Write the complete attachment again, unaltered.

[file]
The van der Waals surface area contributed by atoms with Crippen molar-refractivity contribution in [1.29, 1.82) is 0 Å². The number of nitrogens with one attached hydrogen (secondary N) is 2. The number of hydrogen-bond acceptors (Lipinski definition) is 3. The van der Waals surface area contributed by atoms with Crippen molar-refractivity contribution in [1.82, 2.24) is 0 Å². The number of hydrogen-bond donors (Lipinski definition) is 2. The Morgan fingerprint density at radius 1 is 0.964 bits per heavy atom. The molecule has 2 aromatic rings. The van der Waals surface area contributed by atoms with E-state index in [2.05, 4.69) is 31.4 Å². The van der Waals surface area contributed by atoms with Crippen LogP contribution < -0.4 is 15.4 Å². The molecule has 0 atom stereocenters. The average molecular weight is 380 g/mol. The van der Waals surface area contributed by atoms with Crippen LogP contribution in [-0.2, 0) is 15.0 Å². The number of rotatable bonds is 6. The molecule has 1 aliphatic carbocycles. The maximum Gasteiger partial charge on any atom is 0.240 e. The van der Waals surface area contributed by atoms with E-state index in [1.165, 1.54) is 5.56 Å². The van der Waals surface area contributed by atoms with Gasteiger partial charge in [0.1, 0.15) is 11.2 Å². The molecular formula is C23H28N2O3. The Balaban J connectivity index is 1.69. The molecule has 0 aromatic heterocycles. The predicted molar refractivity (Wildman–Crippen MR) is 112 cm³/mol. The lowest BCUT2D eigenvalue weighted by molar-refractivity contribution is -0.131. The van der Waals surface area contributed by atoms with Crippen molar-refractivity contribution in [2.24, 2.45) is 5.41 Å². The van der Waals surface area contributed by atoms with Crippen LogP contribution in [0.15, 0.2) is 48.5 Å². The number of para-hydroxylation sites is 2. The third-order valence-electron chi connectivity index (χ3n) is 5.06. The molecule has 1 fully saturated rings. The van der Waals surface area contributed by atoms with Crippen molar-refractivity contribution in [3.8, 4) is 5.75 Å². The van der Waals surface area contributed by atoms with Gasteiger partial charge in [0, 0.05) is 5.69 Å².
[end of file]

The van der Waals surface area contributed by atoms with Crippen molar-refractivity contribution in [1.29, 1.82) is 0 Å². The number of nitrogens with one attached hydrogen (secondary N) is 2. The number of hydrogen-bond acceptors (Lipinski definition) is 3. The van der Waals surface area contributed by atoms with Crippen molar-refractivity contribution in [1.82, 2.24) is 0 Å². The number of hydrogen-bond donors (Lipinski definition) is 2. The Morgan fingerprint density at radius 1 is 0.964 bits per heavy atom. The molecule has 2 aromatic rings. The van der Waals surface area contributed by atoms with E-state index in [2.05, 4.69) is 31.4 Å². The van der Waals surface area contributed by atoms with Crippen LogP contribution < -0.4 is 15.4 Å². The molecule has 0 atom stereocenters. The average molecular weight is 380 g/mol. The van der Waals surface area contributed by atoms with Crippen LogP contribution in [-0.2, 0) is 15.0 Å². The number of rotatable bonds is 6. The molecule has 1 aliphatic carbocycles. The maximum Gasteiger partial charge on any atom is 0.240 e. The van der Waals surface area contributed by atoms with E-state index in [1.165, 1.54) is 5.56 Å². The van der Waals surface area contributed by atoms with Gasteiger partial charge in [0.1, 0.15) is 11.2 Å². The molecular formula is C23H28N2O3. The Balaban J connectivity index is 1.69. The molecule has 0 aromatic heterocycles. The predicted molar refractivity (Wildman–Crippen MR) is 112 cm³/mol. The lowest BCUT2D eigenvalue weighted by molar-refractivity contribution is -0.131. The van der Waals surface area contributed by atoms with Crippen molar-refractivity contribution in [2.24, 2.45) is 5.41 Å². The van der Waals surface area contributed by atoms with Crippen LogP contribution in [0.15, 0.2) is 48.5 Å². The number of para-hydroxylation sites is 2. The third-order valence-electron chi connectivity index (χ3n) is 5.06. The molecule has 1 fully saturated rings. The van der Waals surface area contributed by atoms with Crippen molar-refractivity contribution in [3.8, 4) is 5.75 Å². The van der Waals surface area contributed by atoms with Gasteiger partial charge in [0, 0.05) is 5.69 Å².